fice, 2001, 156 pp. $16.95/softcover.

Labor and economic history

Industry and government
organization

Sh y, O z, T h e E c o n o m ic s o f N e tw o r k
Industries. Cambridge, UK, Cambridge
University Press, 2001, 315 pp. $22.95/
softcover.

Easterly, W illiam , The E lu sive Q u est f o r
G row th: E c o n o m ists ’ A d v e n tu re s a n d
M isadventures in the Tropics. Cambridge,
MA, and London, The MIT Press, 2001,
342 pp. $29.95/cloth.

for postage and handling ou tsid e the
United States.

H erod , A n d rew , L a b o r G e o g r a p h ie s :
Workers a n d the L andscapes o f C apital­
ism . N e w York, The G uilford Press,
2001, 352 pp. $25/softcover.
La B o tz , D an , M a d e in In d o n e s ia :
Indonesian Workers Since Suharto. Cam­
bridge, MA, South End Press, 2001, 395
pp. $ 18/softcover.
L ou ie, M iriam C h in g Y oon, S w e a ts h o p
W arriors: Im m ig ra n t Women W orkers
Take On The G lobal Factory. Cambridge,
MA, South End Press, 2 0 0 1 ,3 0 6 pp. $18/
softcover.
Najita, Joyce M., and James L. Stem, eds.,
C ollective B argaining in the P ublic S ec­
tor: The E x p e rie n c e o f E ig h t S ta te s.
Armonk, NY, and London, M.E. Sharpe,
June 2001, 288 pp. $64.95/hardcover.

International economics
Abadie, Alberto, and Javier Gardeazabal,
The Econom ic C osts o f Conflict: A CaseC ontrol Stu d y f o r the B asque C ountry.
Cambridge, MA, National Bureau o f Eco­
nomic Research, Inc., 20 0 1 ,3 2 pp. (Work­
ing Paper 8478) $10 per copy, plus $10

Rosenberg, Nathan, and Manuel Trajtenberg,
A G eneral P urpose Technology A t Work:
The Corliss Steam Engine in the Late 19th
C entury U.S. Cambridge, MA, National
Bureau o f Econom ic Research, Inc., Sep­
tember 2 0 0 1 , 67 pp. (W orking Paper
8485) $10 per copy, plus $10 for post­
age and han dling outsid e the U nited
States.

Labor force
A b rah am , K a th a rin e G., and R ob ert
Shimer, C hanges in U nem ploym ent D u ­
r a tio n a n d L a b o r F o rc e A tta c h m e n t.
Cambridge, MA, National Bureau o f Eco­
nomic Research, Inc., October 2001, 60
pp. (Working Paper 8513) $10 per copy,
plus $10 for postage and handling out­
side the United States.

Labor organization
Sisya, Frank D ., The P o litic a l L ife o f a
P ublic E m ployee Labor Union: R egional
U nion D em ocracy. Lewiston, NY, The
Edwin M ellen Press, 2000, 201 pp.

Management and organization
theory
Holland, Dutch, R e d Z o n e M a n a g em en t:
C h anging the R u les f o r P ivo ta l Times.
Chicago, Dearborn Trade, 2001, 272 pp.
$25/hardcover.

Monetary and fiscal policy
Lewis, M ervyn K., and Latifa M. Algaoud,
Islam ic B anking. Cheltenham, UK, and
Northampton, MA, Edward Elgar Pub­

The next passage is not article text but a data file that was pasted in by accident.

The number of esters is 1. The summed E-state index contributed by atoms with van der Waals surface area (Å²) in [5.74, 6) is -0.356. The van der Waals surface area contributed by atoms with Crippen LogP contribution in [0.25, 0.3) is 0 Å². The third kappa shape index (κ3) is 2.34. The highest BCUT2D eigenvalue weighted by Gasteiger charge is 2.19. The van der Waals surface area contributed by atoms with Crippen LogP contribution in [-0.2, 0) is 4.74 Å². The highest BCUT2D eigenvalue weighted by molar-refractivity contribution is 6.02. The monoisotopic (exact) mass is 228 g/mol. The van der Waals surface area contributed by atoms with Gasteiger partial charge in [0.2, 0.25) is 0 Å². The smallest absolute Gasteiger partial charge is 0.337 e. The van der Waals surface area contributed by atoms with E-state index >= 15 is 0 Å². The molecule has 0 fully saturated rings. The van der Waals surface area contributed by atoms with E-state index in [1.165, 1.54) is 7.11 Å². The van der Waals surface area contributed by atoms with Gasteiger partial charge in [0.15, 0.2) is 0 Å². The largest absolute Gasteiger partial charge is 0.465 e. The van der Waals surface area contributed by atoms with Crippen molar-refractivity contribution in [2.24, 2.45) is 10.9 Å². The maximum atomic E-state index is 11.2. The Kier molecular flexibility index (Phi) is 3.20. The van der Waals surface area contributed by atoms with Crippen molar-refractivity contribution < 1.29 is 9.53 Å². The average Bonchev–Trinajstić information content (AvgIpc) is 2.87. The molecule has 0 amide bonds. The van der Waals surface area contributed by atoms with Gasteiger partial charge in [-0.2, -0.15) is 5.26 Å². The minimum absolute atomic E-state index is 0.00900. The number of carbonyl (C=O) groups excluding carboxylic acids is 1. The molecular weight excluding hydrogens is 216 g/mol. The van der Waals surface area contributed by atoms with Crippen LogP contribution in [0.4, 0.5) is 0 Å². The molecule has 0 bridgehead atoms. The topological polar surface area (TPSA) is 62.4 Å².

lishing, Inc., 2 0 0 1 ,2 8 8 pp. $90/hardcover.

Productivity and technological
change
B axter, M arianne, and D o rsey D . Farr,
The E ffects o f Variable C apital U tiliza­
tion on the M easurem ent a n d P roperties
o f Sectoral P roductivity: Som e Interna-

Monthly Labor Review

February 2002

63

Book Reviews

tional E vidence. Cambridge, MA, N a­
tional Bureau o f Economic Research, Inc.,
2001, 26 pp. (Working Paper 8475) $10
per copy, plus $10 for postage and han­
dling outside the United States.
C o o m b s, R od , K en G reen , A lb e r t
Richards, and Vivien Walsh, eds., Tech­
no lo g y a n d the M arket: D em and, Users
a n d Innovation. Cheltenham, UK, and
Northampton, MA, Edward Elgar Pub­
lishing, Inc., 2 0 0 1 ,3 2 0 pp. $90/hardcover.
D ia m o n d , W ayne J., and R ich ard B.
Freeman, Will Unionism Prosper in CyberSpace? The P rom ise o f the In tern et f o r
Em ployee O rganization. Cambridge, M A
National Bureau o f Econom ic Research,
Inc., September 2001, 41 pp. (Working
Paper 8483) $10 per copy, plus $10 for
postage and handling outside the United
States.
H all, B ron w yn H ., A dam B. Jaffe, and
M anuel Trajtenberg, The N B E R P atent
C ita tio n s D a ta F ile: Lessons, In sig h ts
a n d M ethodological Tools. Cambridge,
MA, National Bureau o f Econom ic Re­
search, Inc., October 2 0 0 1 ,7 4 pp. (Work­
ing Paper 8498) $10 per copy, plus $10
for postage and handling outsid e the
United States.
Learner, Edward E., and M ichael Storper,
The E conom ic G eography o f the Internet
A g e. Cambridge, MA, National Bureau
o f Economic Research, Inc., August 2001,
34 pp. (Working Paper 8450) $10 per
copy, plus $10 for postage and handling
outside the United States.
Zucker, Lynne G., M ichael R. Darby, and